It is no secret the Gilmore electorate is home to natural wonders.
Many of us have admired the rolling hills of Kiama, Drawing Room Rocks near Berry, the Shoalhaven River on a windless day, Honeymoon Bay and the grandeur of Pigeon House Mountain.
A newly-released poll (results are below) has confirmed the environment matters to most local constituents.
However, only 51 per cent of 900 Gilmore voters polled said they would be more likely to vote for a candidate with strong environment commitments.
"National parks are integral to what makes the South Coast such an attractive place to live and visit, and clearly Gilmore voters recognise that," Jervis Bay Regional Alliance president Oisín Sweeney said.
"But there's much more to do to preserve our spectacular environment, like protecting Lake Wollumboola and forests that are constantly under threat from development and logging. We challenge all Gilmore candidates to publicly commit to reinstate federal funding, cut by Tony Abbott, to help the state government take the next steps in growing the national parks network."
South East Region Conservation Alliance spokeswoman Harriett Swift welcomed public support for the protection of native forests.
"Gone are the days when people accepted the destruction of forests as a necessary regional industry," she said.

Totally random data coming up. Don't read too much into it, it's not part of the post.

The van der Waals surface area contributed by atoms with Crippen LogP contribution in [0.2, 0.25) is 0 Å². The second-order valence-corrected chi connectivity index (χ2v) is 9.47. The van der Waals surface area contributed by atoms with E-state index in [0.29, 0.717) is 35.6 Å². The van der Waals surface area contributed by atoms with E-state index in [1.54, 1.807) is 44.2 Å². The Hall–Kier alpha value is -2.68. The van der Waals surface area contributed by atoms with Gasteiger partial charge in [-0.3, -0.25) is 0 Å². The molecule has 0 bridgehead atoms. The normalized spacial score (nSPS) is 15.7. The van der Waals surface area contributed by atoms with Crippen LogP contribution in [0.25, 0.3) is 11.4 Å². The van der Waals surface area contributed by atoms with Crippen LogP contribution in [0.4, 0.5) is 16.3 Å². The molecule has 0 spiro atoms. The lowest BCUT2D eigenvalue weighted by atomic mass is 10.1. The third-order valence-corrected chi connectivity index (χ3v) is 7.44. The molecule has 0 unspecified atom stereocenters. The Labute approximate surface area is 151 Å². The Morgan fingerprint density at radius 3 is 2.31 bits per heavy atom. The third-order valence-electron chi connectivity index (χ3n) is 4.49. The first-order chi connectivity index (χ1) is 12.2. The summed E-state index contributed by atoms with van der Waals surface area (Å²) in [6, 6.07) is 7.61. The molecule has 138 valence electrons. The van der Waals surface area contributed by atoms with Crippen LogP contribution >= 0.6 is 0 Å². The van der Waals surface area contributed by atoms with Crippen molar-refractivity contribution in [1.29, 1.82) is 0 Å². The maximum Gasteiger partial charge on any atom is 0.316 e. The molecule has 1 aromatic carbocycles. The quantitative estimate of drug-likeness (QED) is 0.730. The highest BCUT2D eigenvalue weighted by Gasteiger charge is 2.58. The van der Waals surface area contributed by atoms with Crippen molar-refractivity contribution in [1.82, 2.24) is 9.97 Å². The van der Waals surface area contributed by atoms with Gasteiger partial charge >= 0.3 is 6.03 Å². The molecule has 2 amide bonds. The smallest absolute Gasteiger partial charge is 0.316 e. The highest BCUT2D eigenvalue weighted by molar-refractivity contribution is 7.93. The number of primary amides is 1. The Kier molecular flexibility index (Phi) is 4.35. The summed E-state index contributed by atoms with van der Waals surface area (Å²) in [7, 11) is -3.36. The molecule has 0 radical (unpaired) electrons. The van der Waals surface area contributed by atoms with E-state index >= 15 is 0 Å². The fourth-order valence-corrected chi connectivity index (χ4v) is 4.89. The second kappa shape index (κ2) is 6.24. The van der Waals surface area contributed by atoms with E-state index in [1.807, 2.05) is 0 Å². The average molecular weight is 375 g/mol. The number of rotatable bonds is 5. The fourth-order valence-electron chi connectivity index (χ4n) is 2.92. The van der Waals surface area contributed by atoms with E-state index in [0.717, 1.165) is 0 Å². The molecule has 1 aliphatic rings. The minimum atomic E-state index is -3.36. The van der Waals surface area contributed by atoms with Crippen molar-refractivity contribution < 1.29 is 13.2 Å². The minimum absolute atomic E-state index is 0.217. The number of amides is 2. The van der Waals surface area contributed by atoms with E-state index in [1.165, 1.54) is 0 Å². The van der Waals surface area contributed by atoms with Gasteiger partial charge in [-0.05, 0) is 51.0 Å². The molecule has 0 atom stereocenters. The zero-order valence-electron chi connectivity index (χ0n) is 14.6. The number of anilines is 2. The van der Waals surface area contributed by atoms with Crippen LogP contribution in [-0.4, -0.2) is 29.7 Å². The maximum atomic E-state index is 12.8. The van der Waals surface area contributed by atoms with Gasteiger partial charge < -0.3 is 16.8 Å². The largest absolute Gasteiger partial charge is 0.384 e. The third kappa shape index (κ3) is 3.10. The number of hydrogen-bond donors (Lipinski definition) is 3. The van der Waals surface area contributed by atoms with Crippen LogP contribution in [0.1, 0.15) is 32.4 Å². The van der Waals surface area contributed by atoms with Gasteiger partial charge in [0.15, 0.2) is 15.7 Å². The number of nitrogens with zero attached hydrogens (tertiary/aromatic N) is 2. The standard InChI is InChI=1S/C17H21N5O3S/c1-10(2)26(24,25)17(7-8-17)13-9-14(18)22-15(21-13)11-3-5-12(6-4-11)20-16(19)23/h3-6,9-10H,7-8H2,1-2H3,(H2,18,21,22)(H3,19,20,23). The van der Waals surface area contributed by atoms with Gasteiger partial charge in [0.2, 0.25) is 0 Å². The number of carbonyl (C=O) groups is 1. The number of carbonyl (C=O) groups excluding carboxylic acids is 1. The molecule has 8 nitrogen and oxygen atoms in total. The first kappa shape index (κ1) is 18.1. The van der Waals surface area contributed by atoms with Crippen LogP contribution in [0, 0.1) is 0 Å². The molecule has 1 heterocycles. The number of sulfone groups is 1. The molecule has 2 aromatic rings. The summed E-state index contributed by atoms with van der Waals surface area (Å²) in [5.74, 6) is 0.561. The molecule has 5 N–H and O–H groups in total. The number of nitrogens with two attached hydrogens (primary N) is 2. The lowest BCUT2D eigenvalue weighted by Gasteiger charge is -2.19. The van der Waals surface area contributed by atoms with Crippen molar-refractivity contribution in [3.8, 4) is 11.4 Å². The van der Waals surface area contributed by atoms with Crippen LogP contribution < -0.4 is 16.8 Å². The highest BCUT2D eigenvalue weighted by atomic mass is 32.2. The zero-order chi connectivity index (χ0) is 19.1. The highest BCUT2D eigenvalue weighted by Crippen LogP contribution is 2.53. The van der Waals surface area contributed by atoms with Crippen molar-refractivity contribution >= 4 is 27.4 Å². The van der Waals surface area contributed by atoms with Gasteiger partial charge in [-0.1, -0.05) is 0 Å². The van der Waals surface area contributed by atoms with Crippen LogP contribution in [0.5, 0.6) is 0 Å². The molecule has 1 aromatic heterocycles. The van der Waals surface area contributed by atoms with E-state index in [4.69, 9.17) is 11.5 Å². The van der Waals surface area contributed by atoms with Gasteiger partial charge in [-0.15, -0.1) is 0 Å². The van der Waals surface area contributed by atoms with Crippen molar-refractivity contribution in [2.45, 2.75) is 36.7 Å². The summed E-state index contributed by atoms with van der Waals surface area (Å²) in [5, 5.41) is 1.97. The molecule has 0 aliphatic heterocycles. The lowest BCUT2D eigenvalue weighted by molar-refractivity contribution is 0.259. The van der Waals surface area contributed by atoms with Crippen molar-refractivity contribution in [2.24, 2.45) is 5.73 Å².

"Forests are now seen by a strong majority as an asset to be valued and protected for the benefit of the whole community. Unfortunately, neither Liberal nor Labor parties are as progressive on this front as the Gilmore electorate."
The Wilderness Society's National Campaigns Director Lyndon Schneiders said the support in Gilmore for new laws and institutions to better protect the environment was encouraging.
"It's blindingly obvious that our laws and institutions are failing the environment, and therefore failing communities by facilitating the destruction of our natural heritage," he said.
"It's time for environmental governance to be taken to a new level with the laws, agencies and budgets required to do the job properly."
The poll was conducted via a phone interview and targeted less than 900 Gilmore voters on March 12-13.
The poll was commissioned by the Jervis Bay Regional Alliance, the Shoalhaven branch of the Australian Conservation Foundation, The Wilderness Society, Bomaderry Landcare, Coastwatchers and South Eastern Region Conservation Alliance.
- 88 per cent are 'concerned about environmental degradation' across Australia
- 73 per cent support creation of a 'new Federal Environment Protection Authority with strong powers'
- 51 per cent are more likely to vote for a candidate with strong environment commitments
- 82 per cent support 'government investment in creating and managing national parks'
- 74 per cent support protection of forests for wildlife, water, climate mitigation and recreation as 'best use of forests' compared to 19 per cent in support of logging
- 60 per cent support ending native forest logging and 'using public funds to assist retraining and redeploying timber workers'
- 53 per cent support renewables and storage to supply our energy needs, compared to 24 per cent who support coal